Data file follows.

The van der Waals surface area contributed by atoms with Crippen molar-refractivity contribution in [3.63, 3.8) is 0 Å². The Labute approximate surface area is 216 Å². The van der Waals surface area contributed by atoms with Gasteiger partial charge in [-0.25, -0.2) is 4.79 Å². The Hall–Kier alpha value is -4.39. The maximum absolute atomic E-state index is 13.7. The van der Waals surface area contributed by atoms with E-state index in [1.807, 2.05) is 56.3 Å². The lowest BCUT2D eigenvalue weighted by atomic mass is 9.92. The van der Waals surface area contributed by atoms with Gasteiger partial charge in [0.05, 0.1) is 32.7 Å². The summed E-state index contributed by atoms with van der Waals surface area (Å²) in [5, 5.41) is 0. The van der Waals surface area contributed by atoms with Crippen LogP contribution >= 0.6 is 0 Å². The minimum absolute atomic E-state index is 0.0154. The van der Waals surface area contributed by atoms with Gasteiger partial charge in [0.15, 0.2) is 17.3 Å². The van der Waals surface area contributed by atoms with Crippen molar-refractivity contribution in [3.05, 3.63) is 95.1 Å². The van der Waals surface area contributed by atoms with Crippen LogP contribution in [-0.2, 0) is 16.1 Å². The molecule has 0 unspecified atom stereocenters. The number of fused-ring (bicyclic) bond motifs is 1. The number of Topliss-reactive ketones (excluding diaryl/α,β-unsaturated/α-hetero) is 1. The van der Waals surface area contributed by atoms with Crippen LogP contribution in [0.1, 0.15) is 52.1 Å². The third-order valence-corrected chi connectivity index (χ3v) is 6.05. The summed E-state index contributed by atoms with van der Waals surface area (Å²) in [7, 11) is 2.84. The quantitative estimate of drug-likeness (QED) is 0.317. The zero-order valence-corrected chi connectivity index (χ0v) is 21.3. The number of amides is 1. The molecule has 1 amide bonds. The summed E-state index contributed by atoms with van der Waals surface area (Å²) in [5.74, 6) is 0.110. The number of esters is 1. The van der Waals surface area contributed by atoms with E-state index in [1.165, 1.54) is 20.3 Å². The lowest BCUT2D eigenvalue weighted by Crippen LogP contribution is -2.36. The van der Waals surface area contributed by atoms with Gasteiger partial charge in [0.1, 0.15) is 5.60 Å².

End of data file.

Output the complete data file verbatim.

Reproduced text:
The van der Waals surface area contributed by atoms with Crippen molar-refractivity contribution in [3.63, 3.8) is 0 Å². The Labute approximate surface area is 216 Å². The van der Waals surface area contributed by atoms with Gasteiger partial charge in [-0.25, -0.2) is 4.79 Å². The Hall–Kier alpha value is -4.39. The maximum absolute atomic E-state index is 13.7. The van der Waals surface area contributed by atoms with E-state index in [1.807, 2.05) is 56.3 Å². The lowest BCUT2D eigenvalue weighted by atomic mass is 9.92. The van der Waals surface area contributed by atoms with Gasteiger partial charge in [0.05, 0.1) is 32.7 Å². The summed E-state index contributed by atoms with van der Waals surface area (Å²) in [5, 5.41) is 0. The van der Waals surface area contributed by atoms with Crippen LogP contribution >= 0.6 is 0 Å². The minimum absolute atomic E-state index is 0.0154. The van der Waals surface area contributed by atoms with Gasteiger partial charge in [0.15, 0.2) is 17.3 Å². The van der Waals surface area contributed by atoms with Crippen molar-refractivity contribution in [3.05, 3.63) is 95.1 Å². The van der Waals surface area contributed by atoms with Crippen LogP contribution in [-0.2, 0) is 16.1 Å². The molecule has 0 unspecified atom stereocenters. The number of fused-ring (bicyclic) bond motifs is 1. The number of Topliss-reactive ketones (excluding diaryl/α,β-unsaturated/α-hetero) is 1. The van der Waals surface area contributed by atoms with Crippen LogP contribution in [0.1, 0.15) is 52.1 Å². The third-order valence-corrected chi connectivity index (χ3v) is 6.05. The summed E-state index contributed by atoms with van der Waals surface area (Å²) in [7, 11) is 2.84. The quantitative estimate of drug-likeness (QED) is 0.317. The zero-order valence-corrected chi connectivity index (χ0v) is 21.3. The number of amides is 1. The molecule has 1 amide bonds. The summed E-state index contributed by atoms with van der Waals surface area (Å²) in [5.74, 6) is 0.110. The number of esters is 1. The van der Waals surface area contributed by atoms with E-state index in [1.165, 1.54) is 20.3 Å². The lowest BCUT2D eigenvalue weighted by Crippen LogP contribution is -2.36. The van der Waals surface area contributed by atoms with Gasteiger partial charge in [0.1, 0.15) is 5.60 Å².